By Ruben Navarrette , Columnist in the San Diego Union Tribune
2 September - President Barack Obama has figured out that, for African-Americans, the next epic civil rights battle will be fought not in the streets but in the classrooms.
In a recent interview with black journalists, Obama identified education as the most important challenge facing the African-American community.
“If we close the achievement gap, then a big chunk of economic inequality in this society is diminished,” Obama told them. “Now, how do we do that? Better teachers, greater accountability, and more resources combined with more reform.”
Not bad. Obama got three out of four answers right. Yes, we need better teachers, greater accountability and more reform. But, beyond repairing the crumbling infrastructure of some schools, we don't need more resources.
Lesson No. 1: What ails public schools isn't a lack of money; some of the most well-funded school districts in the United States are also some of the worst, while some charter schools with greater autonomy and flexibility have been able to accomplish more with less funding.
Some people like to think the public education crisis can be eased by simply throwing more dollars at public schools. That mentality makes the issue easier to deal with. It's much more challenging to look beyond the spreadsheet and see the problem for what it is: a shortage of imagination.
Many teachers have a tough time imagining African-American students being among the high achievers. They don't have a sense of possibility for what these students can accomplish.
Times have changed. Today, African-Americans have opportunities that didn't exist 30 years ago. Teachers need to prepare their students to take advantage of them.
Lesson No. 2: The battle lines will be drawn when more African-American parents begin to ask: “Why are public schools shortchanging our kids?”
According to a recent study from the National Center for Education Statistics, African-American students score much lower in reading and math than white counterparts — on average, about 28 points lower.
African-Americans also are more likely to wind up in special education classes and less likely to be tracked into college-prep courses. They have a far higher high school dropout rate. And, of course, they also have a lower rate of college enrollment and more difficulty staying in if they do make it onto a university campus.
Right about now, many black parents probably wish they had paid more attention to President George W. Bush, who correctly diagnosed that a lot of what ails public education in America is “the soft bigotry of low expectations.”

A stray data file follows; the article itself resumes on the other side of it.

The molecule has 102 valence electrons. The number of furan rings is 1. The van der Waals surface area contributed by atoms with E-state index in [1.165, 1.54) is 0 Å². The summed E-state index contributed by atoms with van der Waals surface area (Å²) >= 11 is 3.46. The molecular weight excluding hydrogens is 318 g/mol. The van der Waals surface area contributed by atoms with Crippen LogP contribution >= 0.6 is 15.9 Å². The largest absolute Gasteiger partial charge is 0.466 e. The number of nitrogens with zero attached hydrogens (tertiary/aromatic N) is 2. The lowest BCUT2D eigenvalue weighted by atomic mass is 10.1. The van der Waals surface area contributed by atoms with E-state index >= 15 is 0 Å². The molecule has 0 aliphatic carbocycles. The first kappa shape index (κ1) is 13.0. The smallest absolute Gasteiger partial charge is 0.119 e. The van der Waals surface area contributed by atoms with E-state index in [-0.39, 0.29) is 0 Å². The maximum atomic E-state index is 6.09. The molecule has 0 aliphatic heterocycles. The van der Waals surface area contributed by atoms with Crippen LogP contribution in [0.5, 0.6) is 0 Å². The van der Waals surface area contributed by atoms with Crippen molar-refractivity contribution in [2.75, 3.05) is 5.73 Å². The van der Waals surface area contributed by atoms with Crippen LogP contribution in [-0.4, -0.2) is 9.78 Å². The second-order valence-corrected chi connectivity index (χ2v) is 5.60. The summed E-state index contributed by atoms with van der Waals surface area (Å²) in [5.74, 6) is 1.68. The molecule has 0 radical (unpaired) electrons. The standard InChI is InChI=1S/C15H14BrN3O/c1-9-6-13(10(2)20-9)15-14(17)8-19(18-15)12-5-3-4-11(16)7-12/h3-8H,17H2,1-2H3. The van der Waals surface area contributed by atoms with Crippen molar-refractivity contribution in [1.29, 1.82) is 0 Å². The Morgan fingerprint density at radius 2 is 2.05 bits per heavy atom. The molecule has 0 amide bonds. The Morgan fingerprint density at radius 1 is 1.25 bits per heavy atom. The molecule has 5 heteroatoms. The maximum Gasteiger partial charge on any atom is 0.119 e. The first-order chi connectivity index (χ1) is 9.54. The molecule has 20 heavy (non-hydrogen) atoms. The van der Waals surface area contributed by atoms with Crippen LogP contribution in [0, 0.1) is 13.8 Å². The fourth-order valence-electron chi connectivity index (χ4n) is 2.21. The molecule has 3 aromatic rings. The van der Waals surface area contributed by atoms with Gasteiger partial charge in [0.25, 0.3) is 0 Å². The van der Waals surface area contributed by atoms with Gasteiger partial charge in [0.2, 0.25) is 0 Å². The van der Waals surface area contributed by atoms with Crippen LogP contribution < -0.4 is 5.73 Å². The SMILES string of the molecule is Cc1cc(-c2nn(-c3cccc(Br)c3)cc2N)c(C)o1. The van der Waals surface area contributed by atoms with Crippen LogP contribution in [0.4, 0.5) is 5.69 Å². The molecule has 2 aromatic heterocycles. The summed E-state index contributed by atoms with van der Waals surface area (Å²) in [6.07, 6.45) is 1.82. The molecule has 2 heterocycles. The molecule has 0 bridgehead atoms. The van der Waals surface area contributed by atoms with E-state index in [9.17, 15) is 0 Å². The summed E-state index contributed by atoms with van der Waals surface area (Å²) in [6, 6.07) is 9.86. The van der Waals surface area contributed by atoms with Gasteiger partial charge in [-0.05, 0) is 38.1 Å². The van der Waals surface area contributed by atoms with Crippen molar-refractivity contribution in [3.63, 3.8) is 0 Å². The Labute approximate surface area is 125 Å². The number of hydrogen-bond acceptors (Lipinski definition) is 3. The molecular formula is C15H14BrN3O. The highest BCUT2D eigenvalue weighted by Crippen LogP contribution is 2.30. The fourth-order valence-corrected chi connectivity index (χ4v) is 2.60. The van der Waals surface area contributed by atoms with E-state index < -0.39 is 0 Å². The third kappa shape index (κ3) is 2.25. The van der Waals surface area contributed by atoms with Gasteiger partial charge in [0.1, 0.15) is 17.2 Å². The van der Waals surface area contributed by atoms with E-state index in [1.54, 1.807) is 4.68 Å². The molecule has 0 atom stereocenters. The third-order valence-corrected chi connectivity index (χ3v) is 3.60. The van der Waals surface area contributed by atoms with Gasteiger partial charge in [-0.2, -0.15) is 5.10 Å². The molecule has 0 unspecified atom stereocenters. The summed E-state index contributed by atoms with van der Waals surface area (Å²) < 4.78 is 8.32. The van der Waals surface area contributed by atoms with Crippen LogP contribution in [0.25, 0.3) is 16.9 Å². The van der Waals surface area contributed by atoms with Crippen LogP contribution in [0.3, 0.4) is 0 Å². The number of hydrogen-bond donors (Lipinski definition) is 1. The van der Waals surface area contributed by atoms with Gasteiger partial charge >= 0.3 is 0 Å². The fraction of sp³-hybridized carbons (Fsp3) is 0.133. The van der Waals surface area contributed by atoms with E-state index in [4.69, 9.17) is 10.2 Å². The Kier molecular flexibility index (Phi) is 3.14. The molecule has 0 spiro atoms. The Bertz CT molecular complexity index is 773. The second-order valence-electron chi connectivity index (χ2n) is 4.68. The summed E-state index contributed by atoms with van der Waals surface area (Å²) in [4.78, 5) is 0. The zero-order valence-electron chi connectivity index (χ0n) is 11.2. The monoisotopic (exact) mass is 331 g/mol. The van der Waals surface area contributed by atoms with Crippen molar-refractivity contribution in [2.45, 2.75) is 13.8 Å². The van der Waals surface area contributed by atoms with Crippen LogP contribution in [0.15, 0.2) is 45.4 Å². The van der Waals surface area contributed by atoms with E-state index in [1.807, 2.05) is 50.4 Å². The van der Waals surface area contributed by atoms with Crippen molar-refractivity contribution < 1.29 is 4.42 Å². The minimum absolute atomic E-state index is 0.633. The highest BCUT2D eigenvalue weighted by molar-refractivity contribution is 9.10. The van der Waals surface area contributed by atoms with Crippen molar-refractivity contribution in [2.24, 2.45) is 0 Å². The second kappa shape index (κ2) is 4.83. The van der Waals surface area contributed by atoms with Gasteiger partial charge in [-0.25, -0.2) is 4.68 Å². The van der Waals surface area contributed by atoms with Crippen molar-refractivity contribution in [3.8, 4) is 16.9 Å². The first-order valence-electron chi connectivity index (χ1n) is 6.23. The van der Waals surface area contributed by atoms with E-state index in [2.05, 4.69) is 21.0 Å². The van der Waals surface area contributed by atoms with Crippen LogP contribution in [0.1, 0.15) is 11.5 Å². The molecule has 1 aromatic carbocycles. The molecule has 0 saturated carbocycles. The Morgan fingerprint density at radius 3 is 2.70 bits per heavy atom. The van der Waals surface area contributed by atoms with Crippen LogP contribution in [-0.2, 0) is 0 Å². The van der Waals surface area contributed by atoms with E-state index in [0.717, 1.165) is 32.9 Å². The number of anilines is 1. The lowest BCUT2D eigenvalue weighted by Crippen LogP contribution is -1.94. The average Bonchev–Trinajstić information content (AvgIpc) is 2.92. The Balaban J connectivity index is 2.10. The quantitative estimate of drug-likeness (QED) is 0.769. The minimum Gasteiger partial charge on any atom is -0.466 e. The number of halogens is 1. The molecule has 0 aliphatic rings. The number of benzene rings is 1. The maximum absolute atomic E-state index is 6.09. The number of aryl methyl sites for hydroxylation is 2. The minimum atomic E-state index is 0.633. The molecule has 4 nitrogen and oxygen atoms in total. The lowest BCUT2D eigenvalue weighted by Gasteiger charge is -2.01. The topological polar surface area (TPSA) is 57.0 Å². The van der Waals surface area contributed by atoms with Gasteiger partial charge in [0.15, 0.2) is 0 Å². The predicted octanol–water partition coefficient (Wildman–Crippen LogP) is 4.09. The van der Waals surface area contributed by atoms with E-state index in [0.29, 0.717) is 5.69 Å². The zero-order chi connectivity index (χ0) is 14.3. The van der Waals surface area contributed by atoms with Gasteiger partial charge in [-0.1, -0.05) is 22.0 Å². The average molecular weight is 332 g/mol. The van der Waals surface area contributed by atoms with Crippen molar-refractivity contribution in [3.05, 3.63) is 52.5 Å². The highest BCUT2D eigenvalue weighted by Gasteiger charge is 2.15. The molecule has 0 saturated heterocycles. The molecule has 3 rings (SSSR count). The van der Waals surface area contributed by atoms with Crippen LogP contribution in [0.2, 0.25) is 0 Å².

Lesson No. 3: Adding insult to incompetence, too many teachers pass the buck and insist that some of their students don't do as well as others because they come from a culture that doesn't value education and from parents with misplaced priorities.
After a recent column in which I knocked teachers for resisting accountability, a reader in Indiana wrote: “Even the very best teacher cannot make up for bad parenting. Too many minority schools are full of students of single-parent homes ... the children are just a source of welfare income ... the culture in many minority communities other than some Mexican and Asian communities is to devalue education. A community that values thugs, pimps, hos, gangsta rap, drug dealers, gangs, etc. produces children alienated from school and any authority. And the mass media glorifies these things while giving short shift (sic) to education other than to do your type of obnoxious whining about it is all the teachers' fault.”
Sift through the racism in that missive and you start to get a sense of the problem. Many people see students as extensions of their communities. Contempt for one leads to low expectations for the other.
Obama alluded to the importance of parenting in his conversation with the African-American journalists.
“We're not going to transform the urban school system in a year,” he said. “It's going to have to be a sustained effort, including a change of attitudes about education within our own communities.”
Fair enough. But a lot of what Obama and Education Secretary Arne Duncan support by way of education reform — charter schools, merit pay, greater accountability, etc — suggests that they understand that the educational system is also at fault. They also seem to grasp just how intimidating, unresponsive, arrogant and unfriendly the public school bureaucracy can be to parents, especially African-American parents.
Until that changes, nothing else will.
Navarrette can be reached at firstname.lastname@example.org .